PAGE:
1.. For this reason such projects as hall clocks. have been excluded. The use of stock S-2-S and moldings such as are carried in stock by lumber yards is presupposed. If a working principle for the use of stock partly prepared were asked for it would be Any material : . mission beds. tax his ability and muscle. etc. The exceptional student will find projects of sufficient size to FIG. The use of stock ordered 8-4-8 (surfaced on four sides) has not been anticipated.ADVANCED PROJECTS of the students using dition to the regular IN WOODWORK them would have access only to a band-saw or jig-saw and a miter-box in adhand tool equipment. Easier projects and lighter projects have been provided for the weaker members of the class while the use of slats or their omission will provide additional variation in time of execution.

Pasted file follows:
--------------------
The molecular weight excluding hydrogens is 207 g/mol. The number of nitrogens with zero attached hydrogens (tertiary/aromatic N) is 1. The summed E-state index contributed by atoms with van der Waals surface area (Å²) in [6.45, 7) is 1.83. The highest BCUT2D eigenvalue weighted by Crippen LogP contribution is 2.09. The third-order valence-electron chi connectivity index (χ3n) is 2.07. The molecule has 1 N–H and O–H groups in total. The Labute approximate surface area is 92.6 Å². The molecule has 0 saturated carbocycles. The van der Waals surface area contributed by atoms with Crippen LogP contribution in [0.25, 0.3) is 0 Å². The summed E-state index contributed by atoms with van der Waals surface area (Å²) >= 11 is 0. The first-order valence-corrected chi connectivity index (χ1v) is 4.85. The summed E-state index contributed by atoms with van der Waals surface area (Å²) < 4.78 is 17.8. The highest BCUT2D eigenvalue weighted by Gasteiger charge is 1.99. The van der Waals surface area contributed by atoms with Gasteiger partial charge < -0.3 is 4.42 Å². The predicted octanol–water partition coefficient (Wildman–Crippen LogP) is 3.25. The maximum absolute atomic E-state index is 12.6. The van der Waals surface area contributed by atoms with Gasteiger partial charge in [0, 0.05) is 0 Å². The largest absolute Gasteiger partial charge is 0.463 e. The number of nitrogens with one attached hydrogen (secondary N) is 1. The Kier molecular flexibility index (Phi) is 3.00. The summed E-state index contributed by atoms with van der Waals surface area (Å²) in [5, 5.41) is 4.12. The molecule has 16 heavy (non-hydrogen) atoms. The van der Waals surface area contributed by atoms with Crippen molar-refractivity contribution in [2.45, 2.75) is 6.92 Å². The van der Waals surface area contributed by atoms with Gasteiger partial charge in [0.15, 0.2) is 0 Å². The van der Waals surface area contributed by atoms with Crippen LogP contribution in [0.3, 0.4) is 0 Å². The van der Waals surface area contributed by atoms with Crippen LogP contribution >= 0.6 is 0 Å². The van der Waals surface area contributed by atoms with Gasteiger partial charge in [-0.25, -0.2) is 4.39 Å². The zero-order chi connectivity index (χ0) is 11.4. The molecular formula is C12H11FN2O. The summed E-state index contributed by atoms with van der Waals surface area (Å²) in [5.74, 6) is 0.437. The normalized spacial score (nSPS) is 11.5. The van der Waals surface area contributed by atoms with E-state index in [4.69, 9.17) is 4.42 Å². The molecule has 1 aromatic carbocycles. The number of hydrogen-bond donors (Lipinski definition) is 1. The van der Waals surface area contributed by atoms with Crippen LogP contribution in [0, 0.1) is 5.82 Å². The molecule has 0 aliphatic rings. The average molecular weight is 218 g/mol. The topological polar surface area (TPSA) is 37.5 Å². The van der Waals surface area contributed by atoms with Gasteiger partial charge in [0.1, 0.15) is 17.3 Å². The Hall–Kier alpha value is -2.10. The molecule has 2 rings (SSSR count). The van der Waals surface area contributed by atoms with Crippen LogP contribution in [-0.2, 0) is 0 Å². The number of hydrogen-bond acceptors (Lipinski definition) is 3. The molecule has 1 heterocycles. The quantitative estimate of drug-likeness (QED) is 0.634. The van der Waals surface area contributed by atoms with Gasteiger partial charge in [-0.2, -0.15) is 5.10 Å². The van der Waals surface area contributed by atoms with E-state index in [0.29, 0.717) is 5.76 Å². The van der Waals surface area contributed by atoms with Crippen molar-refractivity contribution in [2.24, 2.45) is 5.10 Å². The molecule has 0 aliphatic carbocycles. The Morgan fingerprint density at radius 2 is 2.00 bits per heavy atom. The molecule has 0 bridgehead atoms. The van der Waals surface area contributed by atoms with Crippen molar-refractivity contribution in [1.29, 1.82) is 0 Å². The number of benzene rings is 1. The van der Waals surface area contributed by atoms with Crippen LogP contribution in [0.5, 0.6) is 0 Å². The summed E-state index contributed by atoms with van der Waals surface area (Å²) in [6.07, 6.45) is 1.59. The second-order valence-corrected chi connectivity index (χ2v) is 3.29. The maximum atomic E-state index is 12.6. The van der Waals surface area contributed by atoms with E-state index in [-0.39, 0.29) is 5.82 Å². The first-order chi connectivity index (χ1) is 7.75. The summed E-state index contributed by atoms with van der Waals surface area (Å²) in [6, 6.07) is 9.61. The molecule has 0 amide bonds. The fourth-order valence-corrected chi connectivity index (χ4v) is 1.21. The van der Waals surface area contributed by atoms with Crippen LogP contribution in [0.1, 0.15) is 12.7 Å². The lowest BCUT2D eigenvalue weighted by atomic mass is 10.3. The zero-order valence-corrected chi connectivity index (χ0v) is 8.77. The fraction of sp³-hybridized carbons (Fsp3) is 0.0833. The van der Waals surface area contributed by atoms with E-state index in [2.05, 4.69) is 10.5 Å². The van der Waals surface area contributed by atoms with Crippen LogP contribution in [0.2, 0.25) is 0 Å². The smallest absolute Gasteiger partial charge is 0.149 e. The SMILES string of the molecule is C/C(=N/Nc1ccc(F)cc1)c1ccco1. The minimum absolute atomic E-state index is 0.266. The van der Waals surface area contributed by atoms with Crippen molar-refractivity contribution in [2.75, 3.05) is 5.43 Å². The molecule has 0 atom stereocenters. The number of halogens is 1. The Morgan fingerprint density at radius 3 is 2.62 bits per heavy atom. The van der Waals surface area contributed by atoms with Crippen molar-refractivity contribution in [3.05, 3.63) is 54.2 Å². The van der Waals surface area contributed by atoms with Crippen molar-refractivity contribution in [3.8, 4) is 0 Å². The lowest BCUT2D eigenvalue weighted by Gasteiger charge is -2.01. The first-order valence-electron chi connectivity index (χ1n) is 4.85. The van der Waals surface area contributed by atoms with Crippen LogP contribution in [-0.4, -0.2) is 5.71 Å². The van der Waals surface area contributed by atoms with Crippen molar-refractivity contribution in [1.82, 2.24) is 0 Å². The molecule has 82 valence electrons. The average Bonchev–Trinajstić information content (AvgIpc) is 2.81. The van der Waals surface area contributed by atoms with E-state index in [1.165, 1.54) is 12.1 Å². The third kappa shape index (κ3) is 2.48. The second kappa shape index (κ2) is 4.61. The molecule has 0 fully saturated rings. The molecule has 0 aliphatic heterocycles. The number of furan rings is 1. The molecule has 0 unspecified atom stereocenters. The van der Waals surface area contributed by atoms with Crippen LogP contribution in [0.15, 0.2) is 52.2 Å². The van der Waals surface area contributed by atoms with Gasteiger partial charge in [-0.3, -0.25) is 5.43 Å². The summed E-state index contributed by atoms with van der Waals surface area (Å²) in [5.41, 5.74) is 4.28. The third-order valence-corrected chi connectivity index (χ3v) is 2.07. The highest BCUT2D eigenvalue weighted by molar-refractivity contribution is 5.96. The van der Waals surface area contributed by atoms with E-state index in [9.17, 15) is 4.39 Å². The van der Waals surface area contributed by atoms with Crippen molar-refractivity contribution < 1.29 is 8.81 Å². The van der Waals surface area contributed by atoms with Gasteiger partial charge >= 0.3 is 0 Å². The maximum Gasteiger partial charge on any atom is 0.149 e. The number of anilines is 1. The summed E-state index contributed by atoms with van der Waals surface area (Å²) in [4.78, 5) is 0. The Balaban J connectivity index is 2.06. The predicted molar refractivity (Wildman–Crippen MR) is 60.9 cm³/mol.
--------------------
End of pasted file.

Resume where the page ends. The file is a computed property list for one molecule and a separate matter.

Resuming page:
offers a rational dividing line between two extremes. a companion book. While these projects are especially arranged for use with the courses outlined and discussed in Correlated Courses in Woodwork and Mechanical Drawing. there is nothing in the form of the plates themselves to prevent their being used with any course in woodwork. thru experience with the projects in the elementary book. George IRA The inking Gordon Kellar. hardware such as hinges and locks without any sugIt would exclude table legs and tops.. neither of which is desirable. . Of course. by the author. July. S.PREFACE 5 that is carried as stock and which does not have to be ordered especially worked for the project a boy elects or designs may be made use of legitimately. these projects may be used in the teaching of the use of woodworking machinery. Definite instruction in making the new joints. in woodfinishing. No definite notes as to methods of procedure are given in this book for the student is supposed to have acquired. Such a principle would permit the use of stock S-2-S. etc. moldings of stock pattern. etc. especially prepared at a mill. GRIFFITH. 1912. enough insight to enable him to proceed of his own accord. will be found in Essentials of Woodworking. and gestion of deception. of the drawings and the making of the perspectives in this book is the work of Mr.